neither of us is in knacker’s yard yet. I once put down knacker as my profession when I applied for home insurance. The salesman said the firm would not like to issue a policy to such an occupation. However, I suspect he alone in the firm knew what it was because I told him. I got the policy.
      Thanks, I tool like the heron shot.
      I got to chuckling about body count being the road to writing fame. 🙂
      Warmest regards, Ed

      Liked by 1 person

  4. Ann Marie says:

    Good day, Ed

    I am glad you saw that article about the artificial sweetener in diet sodas. I just saw it as well, and immediately thought of you. I wanted to share it with you, but just as you pointed out, it may feel a little too late for that. And I have often come across such types information I want to share with my older loved ones, but do not want them to feel deep regret, overstressed or angry about what they have been doing for most of their life. I usually just throw some info out in front of them and if they take the bait I encourage and support. I was quite surprised you took seriously the plant-based diet! Are you still practicing it?

    Although, I am surprised if this info about the diet sodas is really the first you’re hearing about it. I have been reading for many years from legitimate sources that say as bad as regular sodas are for us, they are not nearly as bad as the diet sodas. Plus, it would seem to be common sense that all that man-made chemical wasn’t good for you. But I ascribe to all sorts of things like: I’m an all-things coconut lover. Who knows what atrocities they will discover coconut oil does to us when I am in my later years.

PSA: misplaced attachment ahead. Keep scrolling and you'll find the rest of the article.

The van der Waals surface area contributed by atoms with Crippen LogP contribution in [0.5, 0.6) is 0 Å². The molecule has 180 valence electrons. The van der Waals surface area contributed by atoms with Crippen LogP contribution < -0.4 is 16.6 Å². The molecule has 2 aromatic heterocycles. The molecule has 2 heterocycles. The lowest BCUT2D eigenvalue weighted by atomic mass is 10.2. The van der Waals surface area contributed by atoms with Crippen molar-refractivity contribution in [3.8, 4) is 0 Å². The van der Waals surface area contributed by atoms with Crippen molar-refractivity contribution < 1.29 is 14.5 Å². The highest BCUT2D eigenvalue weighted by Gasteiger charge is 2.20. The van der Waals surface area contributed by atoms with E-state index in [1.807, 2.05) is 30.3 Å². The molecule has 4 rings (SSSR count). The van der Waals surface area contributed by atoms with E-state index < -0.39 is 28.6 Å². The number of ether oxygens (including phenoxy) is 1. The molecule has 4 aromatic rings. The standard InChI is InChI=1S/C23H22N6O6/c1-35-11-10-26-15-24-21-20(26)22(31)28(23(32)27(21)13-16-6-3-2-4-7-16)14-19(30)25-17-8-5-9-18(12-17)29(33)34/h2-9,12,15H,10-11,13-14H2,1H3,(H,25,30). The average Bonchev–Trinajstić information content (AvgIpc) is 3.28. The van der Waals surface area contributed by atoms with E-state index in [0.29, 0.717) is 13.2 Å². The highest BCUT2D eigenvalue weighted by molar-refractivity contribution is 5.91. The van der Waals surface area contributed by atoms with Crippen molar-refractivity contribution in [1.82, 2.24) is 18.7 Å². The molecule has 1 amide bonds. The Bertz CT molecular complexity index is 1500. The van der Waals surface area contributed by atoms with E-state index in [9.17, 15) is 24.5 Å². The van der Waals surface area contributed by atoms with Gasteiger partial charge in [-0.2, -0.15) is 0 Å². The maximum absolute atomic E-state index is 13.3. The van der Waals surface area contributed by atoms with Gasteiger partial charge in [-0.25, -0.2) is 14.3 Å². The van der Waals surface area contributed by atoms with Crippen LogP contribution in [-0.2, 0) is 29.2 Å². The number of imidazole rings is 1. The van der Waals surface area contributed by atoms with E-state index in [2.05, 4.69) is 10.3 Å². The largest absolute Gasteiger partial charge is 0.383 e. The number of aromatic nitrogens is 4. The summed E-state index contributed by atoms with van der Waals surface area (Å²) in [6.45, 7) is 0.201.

Anywho,

    I hope you are doing as well as a formeldehyded man can be doing.

    Love,

    Ann

    ________________________________

    Liked by 1 person

    • I prefer to think of the vegetarian diet as a transition to, rather than staying on. The biggest impediment is that I have an adult supervisor (although she would vigorously deny it, it is a fact all men live with if they are straight and not single). I have to tell you being sneaky about eating vegetables, especially cooked, is not easy as a lot of them are green and show up on one’s plate. It is not like being a secret ice-cream eater or secret drinker, there are no breath mints that cover all vegetables. But I do try. I now eat a majority of my meals at the kitchen counter so I can get them in without giving away my treason to the carnivore I live with. Eventually, I will get fully transitioned and then . . .
      As you age and believe me it will happen, you may choose to enter denial and inflexibility or you can become enlightened. I used to deny things that were good and bad for me as, well, they were their pleasurable and someone wanted to deny me or they were pleasurable and I wanted more. Now that I am in danger of having consequences, I am having second thoughts and try to avoid both denial and inflexibility (however, my adult supervisor is not so, shall we say, flexible and open minded, but again she will deny this as well after all she is in denial).
      Now, if I have properly worded this I have laid the framework for laying off blame. We who have adult supervisors have to very sneaky about this so I deny any such attempt.
      Love Dad, AKA Ed

      Like

Leave a Reply

Fill in your details below or click an icon to log in:

WordPress.com Logo

You are commenting using your WordPress.com account. Log Out / Change )

Twitter picture

You are commenting using your Twitter account. Log Out / Change )

Facebook photo

You are commenting using your Facebook account. Log Out / Change )

Google+ photo

You are commenting using your Google+ account. Log Out / Change )

Connecting to %s